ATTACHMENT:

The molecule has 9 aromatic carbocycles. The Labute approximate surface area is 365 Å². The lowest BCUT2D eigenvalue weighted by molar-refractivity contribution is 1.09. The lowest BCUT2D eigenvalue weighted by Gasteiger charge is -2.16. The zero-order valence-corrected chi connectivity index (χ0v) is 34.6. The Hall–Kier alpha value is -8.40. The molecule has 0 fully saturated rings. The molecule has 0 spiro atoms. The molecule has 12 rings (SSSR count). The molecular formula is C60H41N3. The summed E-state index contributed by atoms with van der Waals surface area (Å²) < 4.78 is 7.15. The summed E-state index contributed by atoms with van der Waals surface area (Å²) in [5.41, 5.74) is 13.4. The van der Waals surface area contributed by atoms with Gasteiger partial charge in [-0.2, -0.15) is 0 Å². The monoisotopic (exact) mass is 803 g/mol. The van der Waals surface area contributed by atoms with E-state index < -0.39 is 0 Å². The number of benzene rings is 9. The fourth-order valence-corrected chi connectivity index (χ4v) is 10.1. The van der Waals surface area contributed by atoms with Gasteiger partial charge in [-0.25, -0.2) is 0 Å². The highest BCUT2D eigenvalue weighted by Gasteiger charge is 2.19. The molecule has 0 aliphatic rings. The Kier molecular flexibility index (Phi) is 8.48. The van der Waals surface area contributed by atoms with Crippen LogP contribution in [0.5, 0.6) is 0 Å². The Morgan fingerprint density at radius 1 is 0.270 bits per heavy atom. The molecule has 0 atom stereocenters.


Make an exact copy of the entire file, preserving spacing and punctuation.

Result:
The molecule has 9 aromatic carbocycles. The Labute approximate surface area is 365 Å². The lowest BCUT2D eigenvalue weighted by molar-refractivity contribution is 1.09. The lowest BCUT2D eigenvalue weighted by Gasteiger charge is -2.16. The zero-order valence-corrected chi connectivity index (χ0v) is 34.6. The Hall–Kier alpha value is -8.40. The molecule has 0 fully saturated rings. The molecule has 0 spiro atoms. The molecule has 12 rings (SSSR count). The molecular formula is C60H41N3. The summed E-state index contributed by atoms with van der Waals surface area (Å²) < 4.78 is 7.15. The summed E-state index contributed by atoms with van der Waals surface area (Å²) in [5.41, 5.74) is 13.4. The van der Waals surface area contributed by atoms with Gasteiger partial charge in [-0.2, -0.15) is 0 Å². The monoisotopic (exact) mass is 803 g/mol. The van der Waals surface area contributed by atoms with E-state index < -0.39 is 0 Å². The number of benzene rings is 9. The fourth-order valence-corrected chi connectivity index (χ4v) is 10.1. The van der Waals surface area contributed by atoms with Gasteiger partial charge in [-0.25, -0.2) is 0 Å². The highest BCUT2D eigenvalue weighted by Gasteiger charge is 2.19. The molecule has 0 aliphatic rings. The Kier molecular flexibility index (Phi) is 8.48. The van der Waals surface area contributed by atoms with Crippen LogP contribution in [0.5, 0.6) is 0 Å². The Morgan fingerprint density at radius 1 is 0.270 bits per heavy atom. The molecule has 0 atom stereocenters.